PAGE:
The nature of humans. It’s normal to get along with some people better than others, and there is definitely truth to the notion that there is chemistry between individuals. There will be people you click with right away and people you find it difficult to get along with. Permitting yourself to relate differently is something you should do.

3. Look for Instruction

Seeking to gain knowledge from the exchanges is another efficient strategy for collaborating with someone you find challenging. Every time you face a challenge, consider how you could have performed better and consider how you could develop your own abilities, such as tolerance, empathy, or listening.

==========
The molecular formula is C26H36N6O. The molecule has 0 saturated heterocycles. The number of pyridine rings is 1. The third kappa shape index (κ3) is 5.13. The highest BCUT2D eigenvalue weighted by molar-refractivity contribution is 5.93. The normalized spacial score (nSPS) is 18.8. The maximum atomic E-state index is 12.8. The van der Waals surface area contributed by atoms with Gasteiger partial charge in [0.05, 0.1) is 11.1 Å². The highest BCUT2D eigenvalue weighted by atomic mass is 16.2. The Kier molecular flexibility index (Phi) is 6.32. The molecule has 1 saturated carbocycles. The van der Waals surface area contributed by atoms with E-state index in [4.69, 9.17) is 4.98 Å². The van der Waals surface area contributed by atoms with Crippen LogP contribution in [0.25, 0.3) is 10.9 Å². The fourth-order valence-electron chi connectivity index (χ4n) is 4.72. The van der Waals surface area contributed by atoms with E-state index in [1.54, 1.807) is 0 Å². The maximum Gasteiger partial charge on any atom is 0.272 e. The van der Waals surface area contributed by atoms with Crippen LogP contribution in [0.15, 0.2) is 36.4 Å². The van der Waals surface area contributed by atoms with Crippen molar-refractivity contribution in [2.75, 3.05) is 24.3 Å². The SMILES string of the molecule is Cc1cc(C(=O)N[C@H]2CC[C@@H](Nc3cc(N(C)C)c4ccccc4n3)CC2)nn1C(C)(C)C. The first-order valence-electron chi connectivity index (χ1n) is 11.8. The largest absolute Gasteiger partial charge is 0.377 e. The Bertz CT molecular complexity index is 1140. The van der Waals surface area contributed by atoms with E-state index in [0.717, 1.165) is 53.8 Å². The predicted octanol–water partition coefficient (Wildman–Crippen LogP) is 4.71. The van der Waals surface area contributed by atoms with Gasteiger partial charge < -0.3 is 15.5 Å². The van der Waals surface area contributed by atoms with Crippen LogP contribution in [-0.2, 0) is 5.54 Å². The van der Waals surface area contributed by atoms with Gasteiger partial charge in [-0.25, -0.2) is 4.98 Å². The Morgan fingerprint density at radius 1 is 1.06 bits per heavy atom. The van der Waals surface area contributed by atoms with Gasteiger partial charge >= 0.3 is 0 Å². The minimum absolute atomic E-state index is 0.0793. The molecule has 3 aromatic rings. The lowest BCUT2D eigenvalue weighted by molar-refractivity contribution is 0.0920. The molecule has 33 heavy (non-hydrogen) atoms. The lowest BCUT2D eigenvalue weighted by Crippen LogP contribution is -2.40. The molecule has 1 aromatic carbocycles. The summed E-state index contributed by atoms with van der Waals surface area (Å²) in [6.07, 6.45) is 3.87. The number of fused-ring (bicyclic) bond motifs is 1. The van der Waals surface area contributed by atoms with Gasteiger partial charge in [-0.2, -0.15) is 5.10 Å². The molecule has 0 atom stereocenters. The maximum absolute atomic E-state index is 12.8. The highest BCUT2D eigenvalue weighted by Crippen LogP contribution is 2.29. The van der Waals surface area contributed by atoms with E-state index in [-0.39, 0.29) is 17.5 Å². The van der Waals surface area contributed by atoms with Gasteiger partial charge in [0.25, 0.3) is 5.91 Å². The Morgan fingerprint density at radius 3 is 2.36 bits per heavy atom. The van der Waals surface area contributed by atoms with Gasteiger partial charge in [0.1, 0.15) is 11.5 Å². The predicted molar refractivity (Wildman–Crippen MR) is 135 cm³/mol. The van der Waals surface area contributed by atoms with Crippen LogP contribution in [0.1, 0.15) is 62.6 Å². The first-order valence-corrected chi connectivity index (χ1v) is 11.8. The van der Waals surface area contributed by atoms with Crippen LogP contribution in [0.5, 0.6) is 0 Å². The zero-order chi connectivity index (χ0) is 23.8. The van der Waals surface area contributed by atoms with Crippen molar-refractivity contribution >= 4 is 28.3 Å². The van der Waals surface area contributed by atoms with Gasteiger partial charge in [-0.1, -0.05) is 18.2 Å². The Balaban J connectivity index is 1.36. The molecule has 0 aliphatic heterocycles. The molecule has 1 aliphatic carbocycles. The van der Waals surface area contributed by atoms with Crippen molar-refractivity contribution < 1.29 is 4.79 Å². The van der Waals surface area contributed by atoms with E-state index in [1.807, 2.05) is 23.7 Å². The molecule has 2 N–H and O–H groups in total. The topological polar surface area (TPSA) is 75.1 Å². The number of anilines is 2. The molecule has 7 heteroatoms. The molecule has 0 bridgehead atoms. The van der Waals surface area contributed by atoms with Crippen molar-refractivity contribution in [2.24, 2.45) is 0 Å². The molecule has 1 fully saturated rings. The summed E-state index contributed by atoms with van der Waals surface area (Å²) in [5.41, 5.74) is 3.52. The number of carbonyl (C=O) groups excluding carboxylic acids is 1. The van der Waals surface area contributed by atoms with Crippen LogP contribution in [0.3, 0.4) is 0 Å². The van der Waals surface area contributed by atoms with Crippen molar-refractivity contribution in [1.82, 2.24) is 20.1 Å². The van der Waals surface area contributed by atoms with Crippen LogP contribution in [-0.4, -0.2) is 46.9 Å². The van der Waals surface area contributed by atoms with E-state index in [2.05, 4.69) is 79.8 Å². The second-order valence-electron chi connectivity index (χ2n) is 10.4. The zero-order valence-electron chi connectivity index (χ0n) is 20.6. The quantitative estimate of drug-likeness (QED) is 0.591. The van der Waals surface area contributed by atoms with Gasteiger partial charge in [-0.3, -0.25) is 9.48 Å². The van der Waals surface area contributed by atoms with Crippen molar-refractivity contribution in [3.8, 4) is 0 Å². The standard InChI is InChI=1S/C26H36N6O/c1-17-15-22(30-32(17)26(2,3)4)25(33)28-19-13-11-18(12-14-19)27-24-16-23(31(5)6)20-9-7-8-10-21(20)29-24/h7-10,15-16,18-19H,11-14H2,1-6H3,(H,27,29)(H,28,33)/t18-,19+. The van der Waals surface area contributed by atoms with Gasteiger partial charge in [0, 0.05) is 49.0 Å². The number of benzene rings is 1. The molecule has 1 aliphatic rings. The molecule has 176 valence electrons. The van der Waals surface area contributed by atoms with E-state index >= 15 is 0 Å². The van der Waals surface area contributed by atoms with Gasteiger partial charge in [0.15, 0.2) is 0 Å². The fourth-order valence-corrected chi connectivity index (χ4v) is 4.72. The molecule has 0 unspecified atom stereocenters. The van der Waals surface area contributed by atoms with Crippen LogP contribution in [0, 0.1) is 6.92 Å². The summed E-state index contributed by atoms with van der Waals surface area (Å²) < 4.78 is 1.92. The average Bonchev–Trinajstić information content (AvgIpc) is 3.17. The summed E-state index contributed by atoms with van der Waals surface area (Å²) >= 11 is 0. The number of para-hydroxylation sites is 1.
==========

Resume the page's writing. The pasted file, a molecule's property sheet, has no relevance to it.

Consider why the person irritates you as well. There may be similarities to your own areas of improvement; in fact, the things that irritate you about them may point out opportunities for personal development. You may become frustrated by their lack of follow-through, for instance, but you also realize that you can improve your own responsiveness.

Think about the lessons you could take away from the other person’s actions as well. As an alternative, use their interruptions and devaluing actions to emphasize how important it is that you interact positively with them. Remind yourself of how you want to continuously value other people’s contributions if they claim credit for your work. Sometimes, figuring out what doesn’t work is just as effective as figuring out what does.